Far too often, individuals perceive simplicity as lacking sophistication and, in response, create complexity for the sake of complexity. Not only does this create unnecessary confusion, but it also fuels an unspoken sense of insecurity as team members overcomplicate work out of fear of appearing unskilled. It also creates a culture of prioritizing being busy over being productive. Every layer of unnecessary complexity has an equal, but opposite, effect on execution. When it appears there are too many priorities in play, or too many variables involved in one effort, our best move is to take a full inventory of all moving parts, rank their necessity and eliminate all nonessential layers.
Respect reporting lines
There’s a significant difference between a “group of people” and an “organization of people.” Whether we like the word “hierarchy” or not, we are, by nature, hierarchical beings in that we instinctively navigate all terrains with order, value and structure. While fostering inclusive cultures that respect the dignity and perspective of all team members is essential for high performance, we must not ignore the organizational reporting lines designed to orchestrate overall performance. Once an organization’s structure becomes so flat and ambiguous that it is virtually nonexistent, we, as leaders, must recalibrate our operating model for sustainability. During these times, our best move is to redefine roles and responsibilities with transparency and accountability.
Build for the long run
It’s always easy to apply convenient quick fixes to close organizational gaps, whether via operational workaround methods or tapping someone on the shoulder for an extra assignment. However, when we do this, we risk building irregular (non-standard) functions by compromising long-term functionality for short-term comfort. Once we arrive at a point by which our operating model has more band-aids than anything, we’ve got to reset. In these cases, our most effective move is to pause and consider which band-aids necessitate permanent residence as part of a new model, which ones need to be swapped with a long-term solution, which ones can be paused and “kept in our back pocket” as contingency plans and which ones can just be ripped off.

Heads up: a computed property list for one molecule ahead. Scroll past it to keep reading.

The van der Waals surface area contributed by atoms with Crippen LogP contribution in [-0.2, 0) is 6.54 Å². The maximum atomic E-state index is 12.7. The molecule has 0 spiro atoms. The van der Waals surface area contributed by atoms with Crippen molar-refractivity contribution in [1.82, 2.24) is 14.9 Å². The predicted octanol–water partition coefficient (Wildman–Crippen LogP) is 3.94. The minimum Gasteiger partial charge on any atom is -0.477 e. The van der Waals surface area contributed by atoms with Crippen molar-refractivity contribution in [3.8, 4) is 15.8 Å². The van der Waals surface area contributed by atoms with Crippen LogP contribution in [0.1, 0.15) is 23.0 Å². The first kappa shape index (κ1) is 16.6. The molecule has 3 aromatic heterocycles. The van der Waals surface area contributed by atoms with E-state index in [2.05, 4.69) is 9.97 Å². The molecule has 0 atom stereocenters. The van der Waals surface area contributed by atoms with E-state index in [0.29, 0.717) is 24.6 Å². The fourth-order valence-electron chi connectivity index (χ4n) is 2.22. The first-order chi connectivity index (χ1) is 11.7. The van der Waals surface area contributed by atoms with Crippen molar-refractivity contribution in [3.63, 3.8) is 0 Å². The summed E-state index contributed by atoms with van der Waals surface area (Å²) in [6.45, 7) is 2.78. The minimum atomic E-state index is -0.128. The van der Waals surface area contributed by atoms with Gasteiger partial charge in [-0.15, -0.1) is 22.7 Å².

Speak to others as if they are their future self
We tend to act in a manner that mirrors the fashion by which we’re spoken to. This is why words of affirmation are so impactful in relationships. As this pertains to leadership, it’s important we speak to our team members in a fashion that acknowledges who (or what) they’re striving to be, not who they were. If we speak to our team members as fellow leaders, they will feel like leaders and mirror this in their behaviors. If we speak to them like rookies, they will follow suit. When we’ve lost this touch, it’s important we pause and rethink what our communication implies about our interpretation of our team members’ talent.
Again, no one is perfect. As leaders, we must own this reality with vulnerability and integrity. Yet, we must also demonstrate a continuous commitment to enhancing our leadership practices with reflection and balance.